Recently I came across a guy called Tony Laulu and his organisation Digital Discipline. (OK, I admit it - I found him on Facebook!)
Everybody knows Instagram is the photo-sharing app that kids love and parents … tolerate.
When I used to think back on my own teenage years … frankly, I tried not to. It was too terrifying.
A new X-rated channel that asks the question “Can we turn your phone into the best sex toy ever?” launched last week on social media app Snapchat - and it’s impossible for parents to turn it off.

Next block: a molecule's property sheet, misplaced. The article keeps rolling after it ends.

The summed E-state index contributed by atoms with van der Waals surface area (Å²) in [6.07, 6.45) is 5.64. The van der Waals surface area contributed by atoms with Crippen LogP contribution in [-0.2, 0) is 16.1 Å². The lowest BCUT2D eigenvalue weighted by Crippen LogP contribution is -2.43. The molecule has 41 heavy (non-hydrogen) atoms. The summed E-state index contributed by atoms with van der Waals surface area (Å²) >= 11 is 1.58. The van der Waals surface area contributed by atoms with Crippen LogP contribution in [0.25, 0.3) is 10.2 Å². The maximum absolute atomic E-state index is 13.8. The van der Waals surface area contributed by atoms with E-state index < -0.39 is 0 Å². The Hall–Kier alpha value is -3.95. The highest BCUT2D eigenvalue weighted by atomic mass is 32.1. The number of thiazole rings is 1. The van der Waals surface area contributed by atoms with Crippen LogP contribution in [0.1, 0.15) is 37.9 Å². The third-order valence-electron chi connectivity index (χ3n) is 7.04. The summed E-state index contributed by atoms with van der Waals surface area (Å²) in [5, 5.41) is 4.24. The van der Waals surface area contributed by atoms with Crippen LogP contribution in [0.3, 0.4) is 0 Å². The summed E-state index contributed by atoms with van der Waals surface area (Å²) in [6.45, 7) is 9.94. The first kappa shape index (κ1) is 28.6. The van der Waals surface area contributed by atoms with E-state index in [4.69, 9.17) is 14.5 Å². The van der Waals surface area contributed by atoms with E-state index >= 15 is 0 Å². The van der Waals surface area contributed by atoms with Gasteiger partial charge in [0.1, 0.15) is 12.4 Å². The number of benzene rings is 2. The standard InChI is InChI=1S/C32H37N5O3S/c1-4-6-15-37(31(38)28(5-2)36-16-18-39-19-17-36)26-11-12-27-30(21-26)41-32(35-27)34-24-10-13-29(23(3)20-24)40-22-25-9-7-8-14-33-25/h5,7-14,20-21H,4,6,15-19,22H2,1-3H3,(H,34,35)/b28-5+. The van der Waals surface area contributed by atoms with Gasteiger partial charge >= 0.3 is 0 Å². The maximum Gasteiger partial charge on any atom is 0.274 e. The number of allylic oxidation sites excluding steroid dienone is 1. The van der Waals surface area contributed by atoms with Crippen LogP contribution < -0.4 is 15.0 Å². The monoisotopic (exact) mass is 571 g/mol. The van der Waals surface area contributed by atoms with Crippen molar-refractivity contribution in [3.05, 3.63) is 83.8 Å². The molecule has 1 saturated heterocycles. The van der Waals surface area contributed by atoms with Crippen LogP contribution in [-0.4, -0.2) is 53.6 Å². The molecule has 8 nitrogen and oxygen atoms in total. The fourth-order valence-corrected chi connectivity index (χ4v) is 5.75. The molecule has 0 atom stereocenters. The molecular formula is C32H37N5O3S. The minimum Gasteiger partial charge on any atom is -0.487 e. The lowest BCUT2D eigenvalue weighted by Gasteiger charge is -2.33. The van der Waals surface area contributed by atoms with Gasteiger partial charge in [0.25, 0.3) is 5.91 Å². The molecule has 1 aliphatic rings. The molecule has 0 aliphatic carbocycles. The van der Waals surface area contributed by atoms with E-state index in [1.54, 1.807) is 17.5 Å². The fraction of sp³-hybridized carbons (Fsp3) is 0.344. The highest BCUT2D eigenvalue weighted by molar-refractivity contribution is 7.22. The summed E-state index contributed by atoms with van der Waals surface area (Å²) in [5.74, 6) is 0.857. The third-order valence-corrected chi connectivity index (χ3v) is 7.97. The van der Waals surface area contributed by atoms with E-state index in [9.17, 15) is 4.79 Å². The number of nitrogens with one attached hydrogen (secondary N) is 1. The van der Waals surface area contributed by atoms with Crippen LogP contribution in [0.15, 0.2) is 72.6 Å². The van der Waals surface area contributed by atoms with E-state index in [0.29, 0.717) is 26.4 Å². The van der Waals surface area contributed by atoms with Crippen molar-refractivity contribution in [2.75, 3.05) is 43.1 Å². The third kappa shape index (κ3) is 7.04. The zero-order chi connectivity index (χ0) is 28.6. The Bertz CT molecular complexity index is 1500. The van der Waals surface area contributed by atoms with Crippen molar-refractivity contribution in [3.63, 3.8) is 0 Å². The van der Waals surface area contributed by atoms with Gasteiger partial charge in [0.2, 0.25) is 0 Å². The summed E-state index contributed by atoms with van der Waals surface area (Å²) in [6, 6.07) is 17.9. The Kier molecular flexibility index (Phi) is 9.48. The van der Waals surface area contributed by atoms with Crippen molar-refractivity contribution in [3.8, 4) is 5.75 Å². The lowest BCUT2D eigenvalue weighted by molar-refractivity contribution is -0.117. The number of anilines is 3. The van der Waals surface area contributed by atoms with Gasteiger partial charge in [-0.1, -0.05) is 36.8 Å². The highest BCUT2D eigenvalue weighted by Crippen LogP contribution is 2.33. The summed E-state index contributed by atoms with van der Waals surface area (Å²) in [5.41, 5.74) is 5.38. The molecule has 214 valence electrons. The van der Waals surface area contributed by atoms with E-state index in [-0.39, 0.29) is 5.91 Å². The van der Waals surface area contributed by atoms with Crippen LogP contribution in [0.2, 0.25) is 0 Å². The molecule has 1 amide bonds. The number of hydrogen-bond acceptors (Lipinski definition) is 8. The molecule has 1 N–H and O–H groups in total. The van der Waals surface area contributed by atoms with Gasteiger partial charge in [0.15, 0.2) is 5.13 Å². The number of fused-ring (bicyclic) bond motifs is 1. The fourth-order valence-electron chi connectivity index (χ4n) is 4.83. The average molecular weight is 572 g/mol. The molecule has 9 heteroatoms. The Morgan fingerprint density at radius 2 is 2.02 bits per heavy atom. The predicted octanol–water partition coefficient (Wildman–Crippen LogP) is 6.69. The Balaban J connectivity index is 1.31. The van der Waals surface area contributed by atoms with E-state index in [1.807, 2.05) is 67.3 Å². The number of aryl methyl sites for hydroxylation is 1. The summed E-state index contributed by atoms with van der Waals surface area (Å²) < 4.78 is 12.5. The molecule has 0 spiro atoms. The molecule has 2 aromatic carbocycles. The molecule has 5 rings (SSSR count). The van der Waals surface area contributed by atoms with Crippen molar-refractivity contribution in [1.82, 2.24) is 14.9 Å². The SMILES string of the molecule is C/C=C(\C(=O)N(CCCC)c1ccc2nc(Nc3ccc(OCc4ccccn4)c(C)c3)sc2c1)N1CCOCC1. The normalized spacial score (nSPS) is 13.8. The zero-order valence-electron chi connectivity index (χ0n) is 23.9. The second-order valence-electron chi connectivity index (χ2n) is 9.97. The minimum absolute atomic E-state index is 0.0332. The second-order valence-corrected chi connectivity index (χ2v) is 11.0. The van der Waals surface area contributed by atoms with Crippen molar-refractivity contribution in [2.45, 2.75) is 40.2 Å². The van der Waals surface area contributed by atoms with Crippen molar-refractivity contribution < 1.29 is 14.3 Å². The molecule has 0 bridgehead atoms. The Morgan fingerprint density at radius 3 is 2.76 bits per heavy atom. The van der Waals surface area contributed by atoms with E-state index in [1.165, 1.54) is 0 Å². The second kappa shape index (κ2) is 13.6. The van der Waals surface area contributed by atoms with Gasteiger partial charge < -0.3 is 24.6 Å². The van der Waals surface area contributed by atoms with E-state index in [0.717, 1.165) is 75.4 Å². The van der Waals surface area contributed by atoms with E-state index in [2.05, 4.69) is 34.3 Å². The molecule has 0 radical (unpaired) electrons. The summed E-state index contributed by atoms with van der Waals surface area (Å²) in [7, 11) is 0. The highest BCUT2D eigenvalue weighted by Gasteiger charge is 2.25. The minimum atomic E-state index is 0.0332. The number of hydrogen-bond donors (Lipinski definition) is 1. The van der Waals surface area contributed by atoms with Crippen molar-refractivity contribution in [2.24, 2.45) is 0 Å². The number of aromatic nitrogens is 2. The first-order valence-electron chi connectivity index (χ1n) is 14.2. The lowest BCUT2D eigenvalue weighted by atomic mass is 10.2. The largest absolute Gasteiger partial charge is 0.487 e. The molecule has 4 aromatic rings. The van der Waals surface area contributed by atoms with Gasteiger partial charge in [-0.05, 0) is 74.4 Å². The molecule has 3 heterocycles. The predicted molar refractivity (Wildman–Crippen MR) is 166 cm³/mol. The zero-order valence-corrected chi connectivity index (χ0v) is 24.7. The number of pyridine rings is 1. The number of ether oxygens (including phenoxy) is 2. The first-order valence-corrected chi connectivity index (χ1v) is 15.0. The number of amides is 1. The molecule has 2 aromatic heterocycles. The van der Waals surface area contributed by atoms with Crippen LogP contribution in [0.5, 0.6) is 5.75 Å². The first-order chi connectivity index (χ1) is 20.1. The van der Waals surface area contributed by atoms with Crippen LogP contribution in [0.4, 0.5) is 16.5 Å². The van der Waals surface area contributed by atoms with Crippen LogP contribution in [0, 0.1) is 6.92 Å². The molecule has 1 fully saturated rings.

It was last season’s teen TV phenomenon: a 13-part series exploring the fictional story-behind-the-story of a teenage suicide. Kids couldn’t get enough of it. Adults were outraged. In both cases, there were plenty of reasons why.
Parents are often hesitant to monitor what their teens are doing online. "Isn't it like reading a private diary?" they wonder. "Not in the least," maintains cyber expert and ex-undercover detective Brett Lee.
How can parents tell if their child is being bullied online, if they won’t open up to them about it? Clinical Psychologist and Cyber Expert Jordan Foster from ySafe suggests that the signs may not always be so obvious to parents.